On today’s date in 1867, the U.S. government purchased Alaska from Russia for $7.2 million – roughly two cents for each acre of land – in the Alaska Purchase.
In July 2003, Canada Post issued 50,000 sheets (Scott No. 1991De) for use by passengers of a Canada-Alaska cruise line. In Canada Post’s Details magazine (volume 12, No. 4, 2003), readers were told the Canada-Alaska stamp sheets were created because of the past success of the Picture Postage program.
“Of the 50,000 Canada-Alaska Cruise Picture Postage sheets available, only 10,000 will be sold through our National Philatelic centre, with the remaining quantity being offered to cruise guests whose pictures will be printed directly on the stamps,” explained the magazine. “The stamps are available blank and in sheet format and can be used as postage from Canada to anywhere in the world.”
Each pane consists of 10 stamps – two vertical se-tenant strips of five – without denomination; however, the face value of the sheet is $1.25. The stamps could be used aboard ships in Canadian ports of call or on personal mail after the passengers arrived home. A separate portion of the sheet, on the left side with three images, contains three stylized images for aesthetics only.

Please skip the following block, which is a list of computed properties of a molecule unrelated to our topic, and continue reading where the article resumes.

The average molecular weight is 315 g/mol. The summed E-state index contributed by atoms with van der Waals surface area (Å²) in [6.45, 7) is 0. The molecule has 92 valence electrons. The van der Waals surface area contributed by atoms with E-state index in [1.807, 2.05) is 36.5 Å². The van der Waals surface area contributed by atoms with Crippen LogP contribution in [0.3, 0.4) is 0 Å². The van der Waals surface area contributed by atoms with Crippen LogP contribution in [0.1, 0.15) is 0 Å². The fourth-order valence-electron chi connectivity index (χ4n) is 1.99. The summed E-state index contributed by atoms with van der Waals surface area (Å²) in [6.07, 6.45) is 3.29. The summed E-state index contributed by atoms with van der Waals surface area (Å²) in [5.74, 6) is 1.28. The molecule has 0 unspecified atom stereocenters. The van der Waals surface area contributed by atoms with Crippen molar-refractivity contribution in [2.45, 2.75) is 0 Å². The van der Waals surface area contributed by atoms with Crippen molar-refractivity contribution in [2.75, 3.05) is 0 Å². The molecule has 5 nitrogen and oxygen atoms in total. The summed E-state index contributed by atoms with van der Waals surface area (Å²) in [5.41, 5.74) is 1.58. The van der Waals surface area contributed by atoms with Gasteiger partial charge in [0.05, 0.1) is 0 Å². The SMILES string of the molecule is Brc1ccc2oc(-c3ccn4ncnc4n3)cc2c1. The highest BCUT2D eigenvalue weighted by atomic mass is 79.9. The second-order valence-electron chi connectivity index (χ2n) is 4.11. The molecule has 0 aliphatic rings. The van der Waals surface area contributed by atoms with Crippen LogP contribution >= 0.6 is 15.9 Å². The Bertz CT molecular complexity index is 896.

After the U.S. bought Alaska from Russia in the Alaska Purchase, the borders around the Alaska Panhandle and British Columbia remained ambiguous. In 1871, British Columbia united with the new Canadian Confederation, and the Government of Canada requested a survey of the boundary. It was refused by the U.S., which claimed the survey to be too costly as the border area was remote, sparsely settled and without economic interest at the time.
In 1903, the problem was referred to an international tribunal consisting of the U.S. and Britain (Canada was a British Dominion at the time and its affairs were controlled from England). After a long dispute, British officials favoured the U.S. position, and violent anti-British sentiment erupted in across Canada.
Former Prime Minister Wilfrid Laurier claimed Canada’s lack of treaty-making power proved difficult in maintaining its rights internationally. However, anger surrounding the dispute gradually subsided, and eventually the Alaska settlement promoted better understanding between the U.S. and Britain, which worked in Canada’s favour during the First World War.